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What you should know about Ohio High School Football's updated 7-on-7 rules

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The Ohio High School Athletic Association announced Friday that it has expanded offseason 7-on-7 competition for football players and teams.

While off-season training and conditioning sessions have long been permitted in football, this sport has different off-season competition rules than other sports. For this reason, for example, basketball players are allowed to play in AAU and baseball and softball players can participate in summer and fall leagues.

The OHSAA change is effective retroactively to August 1, 2023.

Because this was a change to the organization's general athletic regulations, it was adopted by the OHSAA Board of Directors and was not subject to a vote by members.

What is 7v7 football?

It essentially serves as practice for so-called “skill position players,” including quarterbacks and wide receivers, as well as their defensive counterparts at linebacker, safety and cornerback. The focus is on the passing game and pass defense. Linemen do not participate and there is no tackling.

Flags are removed or opponents are touched to symbolize tackles and stop play.

How do football players and teams use the offseason?

Many players participate in other sports such as basketball, wrestling, baseball, lacrosse and track and field, but when it comes to football-specific work within their program, players were limited to off-season conditioning exercises and 13 days of contact between May 15 and July 31.

Teams could use these days at any time during this window, where contact and equipment other than helmets and cleats are prohibited. Some saved those days for the end of July to get a jump on preseason training, which typically begins Aug. 1.

Many players also participate in college camps individually or with their teams.

Under the new OHSAA rules, a maximum of seven players from the same team will be allowed to participate in the 7-on-7 tournament before May 15, and there will be no limit on the number of events. The limit on the number of team members in a team will be lifted after May 15th.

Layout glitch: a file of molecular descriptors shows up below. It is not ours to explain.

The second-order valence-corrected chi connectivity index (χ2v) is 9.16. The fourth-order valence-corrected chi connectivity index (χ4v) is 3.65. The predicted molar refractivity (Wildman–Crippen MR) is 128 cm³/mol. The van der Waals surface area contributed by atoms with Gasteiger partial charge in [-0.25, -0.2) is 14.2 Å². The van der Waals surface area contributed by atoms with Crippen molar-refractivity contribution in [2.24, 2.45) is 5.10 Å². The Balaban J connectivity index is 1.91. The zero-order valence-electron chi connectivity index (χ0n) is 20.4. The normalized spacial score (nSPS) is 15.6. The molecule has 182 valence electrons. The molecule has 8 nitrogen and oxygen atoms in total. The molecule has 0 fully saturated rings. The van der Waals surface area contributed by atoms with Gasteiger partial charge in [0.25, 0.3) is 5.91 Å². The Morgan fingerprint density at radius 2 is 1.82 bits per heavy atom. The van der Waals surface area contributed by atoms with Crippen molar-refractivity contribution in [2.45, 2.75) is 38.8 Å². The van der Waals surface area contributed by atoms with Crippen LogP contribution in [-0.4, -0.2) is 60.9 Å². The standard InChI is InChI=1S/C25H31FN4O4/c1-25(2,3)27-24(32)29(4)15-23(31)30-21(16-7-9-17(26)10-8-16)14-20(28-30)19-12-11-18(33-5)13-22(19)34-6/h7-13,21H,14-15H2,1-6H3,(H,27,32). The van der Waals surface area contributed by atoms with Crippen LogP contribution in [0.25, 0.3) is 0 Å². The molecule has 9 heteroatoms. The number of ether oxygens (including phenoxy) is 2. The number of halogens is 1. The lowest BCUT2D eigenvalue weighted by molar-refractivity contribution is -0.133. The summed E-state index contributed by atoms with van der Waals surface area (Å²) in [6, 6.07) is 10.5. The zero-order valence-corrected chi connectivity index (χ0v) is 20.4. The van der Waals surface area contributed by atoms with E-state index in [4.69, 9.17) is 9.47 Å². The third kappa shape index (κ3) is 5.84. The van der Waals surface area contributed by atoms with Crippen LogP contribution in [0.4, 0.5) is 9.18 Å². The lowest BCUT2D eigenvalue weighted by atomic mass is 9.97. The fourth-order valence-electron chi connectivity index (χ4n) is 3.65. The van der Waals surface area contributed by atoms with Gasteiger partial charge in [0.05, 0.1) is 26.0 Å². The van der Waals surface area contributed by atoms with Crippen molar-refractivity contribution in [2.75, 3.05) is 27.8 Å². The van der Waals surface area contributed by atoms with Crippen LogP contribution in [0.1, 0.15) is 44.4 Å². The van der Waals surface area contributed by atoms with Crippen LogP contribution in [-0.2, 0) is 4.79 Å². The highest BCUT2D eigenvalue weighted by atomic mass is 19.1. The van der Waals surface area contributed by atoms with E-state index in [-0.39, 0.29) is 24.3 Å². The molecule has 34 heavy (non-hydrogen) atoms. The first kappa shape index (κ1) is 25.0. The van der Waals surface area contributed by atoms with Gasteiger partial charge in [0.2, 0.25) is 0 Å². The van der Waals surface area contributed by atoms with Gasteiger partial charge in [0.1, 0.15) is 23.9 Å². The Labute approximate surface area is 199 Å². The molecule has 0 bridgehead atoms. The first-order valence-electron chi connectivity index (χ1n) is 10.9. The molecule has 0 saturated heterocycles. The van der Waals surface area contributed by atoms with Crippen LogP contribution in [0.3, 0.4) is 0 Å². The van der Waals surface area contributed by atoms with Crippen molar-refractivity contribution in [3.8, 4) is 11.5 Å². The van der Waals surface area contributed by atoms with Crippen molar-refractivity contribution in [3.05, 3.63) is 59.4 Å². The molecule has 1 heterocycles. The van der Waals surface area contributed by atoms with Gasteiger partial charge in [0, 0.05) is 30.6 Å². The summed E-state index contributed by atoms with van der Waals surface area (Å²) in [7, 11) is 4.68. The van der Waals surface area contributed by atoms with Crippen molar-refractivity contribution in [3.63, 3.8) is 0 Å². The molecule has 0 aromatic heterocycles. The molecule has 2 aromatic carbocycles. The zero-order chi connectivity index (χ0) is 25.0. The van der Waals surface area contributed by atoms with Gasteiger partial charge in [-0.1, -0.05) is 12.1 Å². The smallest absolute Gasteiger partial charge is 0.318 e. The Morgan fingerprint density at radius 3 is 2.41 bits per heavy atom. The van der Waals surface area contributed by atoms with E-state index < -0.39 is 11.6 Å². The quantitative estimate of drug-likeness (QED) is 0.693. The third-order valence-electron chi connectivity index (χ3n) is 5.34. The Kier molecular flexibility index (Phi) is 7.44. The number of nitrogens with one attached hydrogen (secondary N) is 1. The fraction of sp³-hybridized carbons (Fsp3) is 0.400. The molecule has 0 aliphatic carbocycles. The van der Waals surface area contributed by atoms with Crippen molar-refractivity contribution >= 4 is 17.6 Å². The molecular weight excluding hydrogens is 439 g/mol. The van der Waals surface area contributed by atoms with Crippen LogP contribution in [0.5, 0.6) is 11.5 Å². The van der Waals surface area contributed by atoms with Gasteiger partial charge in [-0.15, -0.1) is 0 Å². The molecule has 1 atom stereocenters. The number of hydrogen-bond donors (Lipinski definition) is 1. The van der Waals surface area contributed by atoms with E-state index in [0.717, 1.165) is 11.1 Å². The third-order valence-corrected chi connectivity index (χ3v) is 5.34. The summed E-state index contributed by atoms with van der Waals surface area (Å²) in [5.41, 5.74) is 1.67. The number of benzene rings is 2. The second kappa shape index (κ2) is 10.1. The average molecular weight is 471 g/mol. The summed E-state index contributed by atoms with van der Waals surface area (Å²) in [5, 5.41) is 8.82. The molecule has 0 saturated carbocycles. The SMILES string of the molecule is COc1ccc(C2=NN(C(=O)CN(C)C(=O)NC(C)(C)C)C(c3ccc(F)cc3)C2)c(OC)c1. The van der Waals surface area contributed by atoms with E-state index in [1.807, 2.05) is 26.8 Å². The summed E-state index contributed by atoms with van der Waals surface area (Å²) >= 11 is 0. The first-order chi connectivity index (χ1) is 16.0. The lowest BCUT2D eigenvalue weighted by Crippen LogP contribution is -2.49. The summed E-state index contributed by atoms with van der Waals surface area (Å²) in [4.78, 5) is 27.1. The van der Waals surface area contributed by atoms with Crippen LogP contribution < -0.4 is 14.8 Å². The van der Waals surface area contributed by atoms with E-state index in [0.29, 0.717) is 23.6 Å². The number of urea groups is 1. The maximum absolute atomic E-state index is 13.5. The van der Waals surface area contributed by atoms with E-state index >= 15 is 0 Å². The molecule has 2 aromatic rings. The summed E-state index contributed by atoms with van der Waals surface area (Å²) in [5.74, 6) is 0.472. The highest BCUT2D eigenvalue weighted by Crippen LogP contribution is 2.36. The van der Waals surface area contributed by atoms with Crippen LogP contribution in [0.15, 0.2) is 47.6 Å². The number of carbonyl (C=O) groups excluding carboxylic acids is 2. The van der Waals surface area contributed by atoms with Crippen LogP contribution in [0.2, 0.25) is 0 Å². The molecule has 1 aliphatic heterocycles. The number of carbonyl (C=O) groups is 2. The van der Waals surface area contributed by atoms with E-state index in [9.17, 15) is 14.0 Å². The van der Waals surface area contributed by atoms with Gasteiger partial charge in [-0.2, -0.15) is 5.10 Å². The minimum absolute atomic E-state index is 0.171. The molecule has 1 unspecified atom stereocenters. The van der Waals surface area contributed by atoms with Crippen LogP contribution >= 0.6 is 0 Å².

Participation in 7-on-7 play is not permitted during football's “28-day no-contact period immediately following the season,” the OHSAA said.

Have any Ohio players participated in 7-on-7 competitions?

In February, Shaker Heights safety Trey McNutt, one of the state's prospects, was suspended one game for participating in an out-of-state 7-on-7 tournament, which was against OHSAA rules at the time. McNutt openly welcomed the OHSAA's about-face to allow 7-on-7.

A handful of regional players, including Marion-Franklin's Dawayne Galloway and Pickerington North's Preston Bowman, have announced in recent days that they will compete in national 7-on-7 competitions, as have Bellefontaine and Ohio State quarterback Committed Tavien St. Clair.

The OHSAA announced Friday that no players who participated in previous 7-on-7 competitions will face penalties.

Will there be a 7-on-7 state tournament?

The Ohio High School Football Coaches Association has hosted a 7-on-7 tournament in the summer for several years. Participation is voluntary.

Nate Hillerich, Pickerington North coach and OHSFCA vice president, didn't rule out a different format in the future. Hillerich suggested it could mimic the Texas model, which features qualifying tournaments across the state that culminate in a two-division tournament at Texas A&M each summer.

7v7 segments are now permitted for Showcases held before May 15th.

Why did the OHSAA expand 7-on-7 opportunities instead of approving spring football practice?

According to Tim Stried, director of media relations, the OHSAA has a universal answer to these types of questions.

“It’s the same answer for all of our team sports,” he said. “Individual lessons and small group work are permitted, but no complete team training. Girls' volleyball, for example, cannot be fully trained in the spring. Many fall sports coaches also coach a spring sport, and our goal is to have kids play multiple sports.”

Can an athlete play a spring sport and compete in 7-on-7?

According to Stried, this is up to each school, not the OHSAA. But in short, the answer is yes. This is no different than a kicker playing football in the fall.

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@DispatchPreps